Everything You Need to Know About the 30-60-90 Day Plan for Executives
When starting a new job, understanding the ins and outs can be difficult. Even more so for executives, who have responsibility over employees and teams. It’s useful to have a structure in place to make the transition into a new position smoother both for the new executive and the employees working under them.
A 30-60-90 day plan can define this structure for the first three months of your role. In this article we’ll dive into everything you need to know about creating a 30-60-90 day plan for executives in your organisation.
What is a 30-60-90 day plan?
A 30-60-90 day plan is an outline of set objectives for employees to meet in the first 30, 60, and 90 days of a new job. It links learning to better and faster performance and productivity on the job. For executives, a 30-60-90 day plan is about setting the executive up for success during the onboarding process by ensuring a smooth transition into a new role or company.
Why is a 30-60-90 day plan for executives important?
During onboarding new employees spend much of their first week (and beyond) trying to wrap their heads around their new role, your company’s mission and company culture. This is to say: Taking on a new job is overwhelming at the best of times. Couple that with taking on a new executive role, and you could be overloaded from all directions.
This is why a 30-60-90 day plan is important for new executives to have. Becoming an executive requires a change in your mindset, as well as in your employees and stakeholders. As a new executive, you’ll want to establish relationships with those employees and stakeholders and give them confidence in your leadership. An executive is also responsible for developing and implementing effective, agile strategies that drive the business towards its goals and help retain a competitive advantage in the market.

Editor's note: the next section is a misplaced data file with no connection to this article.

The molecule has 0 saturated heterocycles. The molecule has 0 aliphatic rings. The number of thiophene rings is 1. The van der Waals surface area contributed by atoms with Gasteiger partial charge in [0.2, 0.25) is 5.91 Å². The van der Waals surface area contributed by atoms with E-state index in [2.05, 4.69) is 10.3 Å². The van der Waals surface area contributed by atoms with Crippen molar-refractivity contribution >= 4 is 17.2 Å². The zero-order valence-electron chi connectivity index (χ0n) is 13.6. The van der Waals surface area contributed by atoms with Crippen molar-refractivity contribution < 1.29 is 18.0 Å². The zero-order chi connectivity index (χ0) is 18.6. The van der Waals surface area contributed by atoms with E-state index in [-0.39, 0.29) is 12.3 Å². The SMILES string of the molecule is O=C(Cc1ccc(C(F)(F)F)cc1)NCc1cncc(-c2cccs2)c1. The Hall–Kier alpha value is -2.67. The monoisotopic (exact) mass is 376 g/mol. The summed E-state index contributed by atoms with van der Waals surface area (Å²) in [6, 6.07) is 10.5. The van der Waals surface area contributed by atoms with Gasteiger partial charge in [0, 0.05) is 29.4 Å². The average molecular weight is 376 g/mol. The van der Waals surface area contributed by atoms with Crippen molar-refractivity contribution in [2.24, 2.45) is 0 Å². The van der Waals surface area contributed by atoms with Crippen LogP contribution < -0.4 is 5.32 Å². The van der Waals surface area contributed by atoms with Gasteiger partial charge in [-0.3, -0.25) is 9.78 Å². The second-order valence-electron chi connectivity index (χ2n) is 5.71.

You have the first 90 days to train and prepare executives to the point that they can effectively perform their jobs. So, not only should your 30-60-90 day plan set out a detailed agenda for your leadership goals within the organisation, but it should also break down training so it’s not overwhelming. But what is the best way to do it?
A performance learning management system (PLMS) can help in demystifying performance-linked training for your 30-60-90 day plan. At Acorn, we’ve pioneered the creation of a PLMS for this exact reason: To guide learners step-by-step to mastering the specific capabilities of their roles in order to deliver on organisational performance and the company’s mission.
What are the benefits of a 30-60-90 day plan for executives?
A 30-60-90 day plan doesn’t just benefit the new employee, but the company as a whole. This is no different for executives. Some clear benefits to your business and employees include:
- Maximised value and impact
- Clear expectations
- Clear goal setting
- Improved productivity.
Maximise value and impact
Your 30-60-90 day plan should make clear your company’s mission and how your role aligns with it. When employees are aware of how their job benefits the organisation and its strategic goals, they’ll find value in their work. That increases their engagement and productivity, bringing positive performance impact to the business.
A 30-60-90 day plan is just that: A plan. That means it has all your leadership objectives laid out from the start, which you and your employees can use as a guide for your expectations. For your employees, it means they know what you expect from them as team members. For you, it means you know what is expected of you as a leader.
It also serves as a reminder of your priorities. You won’t be expected to be perfect at the job from the get-go. Instead, you’ll have a learning curve as you settle into your new position. While results may not be expected in week one, you’ll be able to prioritise work to meet achievable milestones.
Clear goal setting
When you have clearly set out expectations you can use them to help set concrete goals. These include the goals of the agenda outlined in your 30-60-90 day plan, but you should also include smaller goals and milestones along the way. By setting smaller measurable goals, you’ll have a solid plan going forward of how you should be tracking as the first 90 days in your new job progress.
Having clear expectations, goals and alignment with the company helps new employees and executives reach optimal productivity sooner. They know what they need to do and when and how to do it, so they can hit the ground running and meet their performance goals with a few quick wins.
In a sense, improved productivity is the sum of all other benefits of a 30-60-90 day plan.
What should be included in a 30-60-90 day plan?
Your 30-60-90 day plan for executives will be different to one made for an entry-level employee or new manager role, due to job responsibilities, experience and professional goals. There are four key things that need to be included:
- Expectations and goals
- Resources and information
- New hires’ checklist